The essence of carbon equality is to measure the allocation difference of emission space. Although allocation difference is a new topic in climate change studies, it has been thoroughly investigated in the income allocation equality researches [ Wan, 2009 and Xu, 2008 ]. The commonly used resident income allocation difference indices are variation coefficient, Gini coefficient, Generalized Entropy index, and Atkinson index. The Gini coefficient is the most widely used index. Such indices are usually used to statically mapping the wealth allocation and social stability of a certain country or district.
The Lorenz curve was initially proposed by Lorenz in 1907. It indicates the relations between population shares and income shares. Cumulative income shares are on the vertical axis, and cumulative population shares are on the horizontal axis. The curve reflects the relations between income shares and population shares. If the population shares are not equal to the income shares, inequality exists. If the allocation is perfectly equal, then Lorenz curve is the straight line with the slope of 45°. That is the “perfect equal allocation curve” (Fig. 1 ). Based on the Lorenz curve, Gini proposed the equality level measurement index which is called Gini index. Define the area between the actual allocation curve and perfect equal allocation curve as X , the area below the actual allocation curve asY . Then the Gini index equals to X /(X + Y ). The economical meaning of Gini index is that the inequality level of the income allocation equals to the income used for unequal allocation among total residential income. Gini index is a real number between 0 and 1. The Gini index for a perfect equal allocation is 0, while the Gini index for a totally unequal allocation is 1. Gini index is a general index, which reveals a general level of the allocation equality. According to the United Nation’s definition, Gini index < 0.2 represents perfect income equality, 0.2–0.3 relative equality, 0.3–0.4 adequate equality, 0.4–0.5 big income gap, and above 0.5 represents severe income gap. Therefore, the warning level of Gini index is 0.4. This paper uses the above division of Gini index to investigate the carbon inequality issue. How to use Gini index to provide a more meaningful division is still an issue for further research, since this involves the welfare meanings of the carbon space allocation.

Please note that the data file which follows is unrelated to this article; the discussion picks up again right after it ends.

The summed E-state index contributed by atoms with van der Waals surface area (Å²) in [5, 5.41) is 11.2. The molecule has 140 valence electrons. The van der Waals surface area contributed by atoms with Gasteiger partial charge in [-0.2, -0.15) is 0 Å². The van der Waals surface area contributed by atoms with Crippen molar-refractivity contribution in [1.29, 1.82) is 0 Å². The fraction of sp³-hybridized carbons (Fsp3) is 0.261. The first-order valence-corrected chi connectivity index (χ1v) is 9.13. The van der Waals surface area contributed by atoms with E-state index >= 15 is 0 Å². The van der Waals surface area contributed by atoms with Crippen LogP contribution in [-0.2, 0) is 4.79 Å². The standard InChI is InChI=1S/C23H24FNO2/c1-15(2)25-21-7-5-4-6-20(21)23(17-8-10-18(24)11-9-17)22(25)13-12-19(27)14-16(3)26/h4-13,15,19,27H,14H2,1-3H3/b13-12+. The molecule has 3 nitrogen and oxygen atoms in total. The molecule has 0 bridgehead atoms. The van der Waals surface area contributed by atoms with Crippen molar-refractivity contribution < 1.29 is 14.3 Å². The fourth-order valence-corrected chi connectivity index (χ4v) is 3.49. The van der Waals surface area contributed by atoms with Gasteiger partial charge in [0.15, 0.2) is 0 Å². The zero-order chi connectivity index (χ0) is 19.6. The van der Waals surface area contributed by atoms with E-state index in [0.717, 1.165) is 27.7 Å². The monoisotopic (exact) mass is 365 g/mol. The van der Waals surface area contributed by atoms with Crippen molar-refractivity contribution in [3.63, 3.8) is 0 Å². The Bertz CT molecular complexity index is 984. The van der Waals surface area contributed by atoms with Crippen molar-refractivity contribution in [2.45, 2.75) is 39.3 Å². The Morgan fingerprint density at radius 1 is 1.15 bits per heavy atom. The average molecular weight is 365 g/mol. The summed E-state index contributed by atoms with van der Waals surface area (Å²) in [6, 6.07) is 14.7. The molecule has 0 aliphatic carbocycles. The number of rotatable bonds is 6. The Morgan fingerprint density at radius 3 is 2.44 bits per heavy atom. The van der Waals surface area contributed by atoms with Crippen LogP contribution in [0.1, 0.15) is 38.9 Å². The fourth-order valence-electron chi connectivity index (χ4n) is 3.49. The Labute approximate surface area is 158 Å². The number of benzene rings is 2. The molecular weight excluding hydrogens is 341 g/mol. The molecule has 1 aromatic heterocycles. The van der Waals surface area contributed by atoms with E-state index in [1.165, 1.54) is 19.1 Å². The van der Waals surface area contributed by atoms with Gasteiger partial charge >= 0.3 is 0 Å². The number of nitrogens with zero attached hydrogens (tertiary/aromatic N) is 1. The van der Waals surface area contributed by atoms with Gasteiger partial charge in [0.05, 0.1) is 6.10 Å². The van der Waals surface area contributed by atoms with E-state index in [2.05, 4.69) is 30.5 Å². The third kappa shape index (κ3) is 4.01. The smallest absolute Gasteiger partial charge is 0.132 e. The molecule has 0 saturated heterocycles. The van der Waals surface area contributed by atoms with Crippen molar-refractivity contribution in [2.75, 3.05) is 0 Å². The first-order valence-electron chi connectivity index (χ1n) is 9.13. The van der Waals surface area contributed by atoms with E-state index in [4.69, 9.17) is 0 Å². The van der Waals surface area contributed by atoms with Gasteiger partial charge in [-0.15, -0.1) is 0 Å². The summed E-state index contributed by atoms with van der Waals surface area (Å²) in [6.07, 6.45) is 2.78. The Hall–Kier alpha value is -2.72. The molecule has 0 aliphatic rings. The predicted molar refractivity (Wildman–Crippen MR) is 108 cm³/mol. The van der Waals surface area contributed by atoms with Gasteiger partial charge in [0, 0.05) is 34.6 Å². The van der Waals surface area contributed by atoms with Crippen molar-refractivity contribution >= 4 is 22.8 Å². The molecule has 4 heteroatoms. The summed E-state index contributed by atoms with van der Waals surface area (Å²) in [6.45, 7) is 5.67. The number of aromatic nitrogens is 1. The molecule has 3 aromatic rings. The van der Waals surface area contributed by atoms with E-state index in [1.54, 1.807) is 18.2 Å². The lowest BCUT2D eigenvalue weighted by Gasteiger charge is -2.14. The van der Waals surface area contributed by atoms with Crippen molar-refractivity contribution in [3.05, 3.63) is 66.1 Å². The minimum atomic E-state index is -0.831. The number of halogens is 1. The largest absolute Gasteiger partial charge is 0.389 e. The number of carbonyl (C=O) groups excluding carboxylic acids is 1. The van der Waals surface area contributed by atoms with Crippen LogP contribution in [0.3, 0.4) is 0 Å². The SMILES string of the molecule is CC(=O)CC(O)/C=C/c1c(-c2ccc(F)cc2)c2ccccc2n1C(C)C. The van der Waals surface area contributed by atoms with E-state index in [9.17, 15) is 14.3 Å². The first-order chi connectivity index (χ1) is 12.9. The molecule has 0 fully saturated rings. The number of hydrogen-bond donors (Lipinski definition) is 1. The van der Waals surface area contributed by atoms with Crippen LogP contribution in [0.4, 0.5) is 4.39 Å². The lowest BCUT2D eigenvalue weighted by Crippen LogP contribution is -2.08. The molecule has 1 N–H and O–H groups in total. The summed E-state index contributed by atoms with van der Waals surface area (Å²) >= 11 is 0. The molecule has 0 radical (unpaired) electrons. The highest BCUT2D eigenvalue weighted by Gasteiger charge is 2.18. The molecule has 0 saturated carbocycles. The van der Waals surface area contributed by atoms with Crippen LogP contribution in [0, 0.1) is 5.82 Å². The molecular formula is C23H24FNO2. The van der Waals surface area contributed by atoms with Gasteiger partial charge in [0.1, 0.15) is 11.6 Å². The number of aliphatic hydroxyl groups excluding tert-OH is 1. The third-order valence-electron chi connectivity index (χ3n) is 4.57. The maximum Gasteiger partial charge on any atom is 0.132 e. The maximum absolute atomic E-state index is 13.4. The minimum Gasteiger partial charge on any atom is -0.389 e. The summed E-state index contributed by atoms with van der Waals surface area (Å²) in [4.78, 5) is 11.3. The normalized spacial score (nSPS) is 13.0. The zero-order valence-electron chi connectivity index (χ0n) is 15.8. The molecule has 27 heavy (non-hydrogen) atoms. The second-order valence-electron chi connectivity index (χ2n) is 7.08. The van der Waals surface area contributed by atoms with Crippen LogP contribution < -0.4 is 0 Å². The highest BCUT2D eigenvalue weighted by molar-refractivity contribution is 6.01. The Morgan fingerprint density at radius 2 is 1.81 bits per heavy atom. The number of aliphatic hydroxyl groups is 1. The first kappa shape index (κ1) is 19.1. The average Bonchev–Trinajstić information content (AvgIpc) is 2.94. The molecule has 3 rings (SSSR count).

Figure 1. Lorenz curve and Gini index

Lorenz curve and Gini index reflect the relations between income shares and population shares. Whenever the income shares and population shares are not equal to each other, inequality exists. The convergence of cumulative per capita proposed by Chinese scholars reflects this principle for equality. This idea applied with the Lorenz curve and Gini index means that once everyone has the same cumulative emission space there will be no carbon inequality.
Developed countries had emitted large amount of GHG in their industrialization process. The GHG cumulated in the atmosphere, not only enhanced the greenhouse effect, but also led to global warming and many other climate changes. Moreover, GHG emitted by developed countries occupied the emission space and made developing countries face a more restricted emission limit. Therefore, Gini index can also measure equality situation of different emission allocation plans. In this application of the Lorenz curve and Gini index, horizontal axis is changed from households to population, while vertical axis is changed from income to emissions. This paper calculates the carbon equality with historical cumulative emission statistics. Based on such statistics we will establish the “carbon Lorenz curve” to reflect different countries’ unequal emission allocation levels. According to “carbon Lorenz curve”, we can calculate the “carbon Gini index” to quantitatively measure the emission inequality of different countries.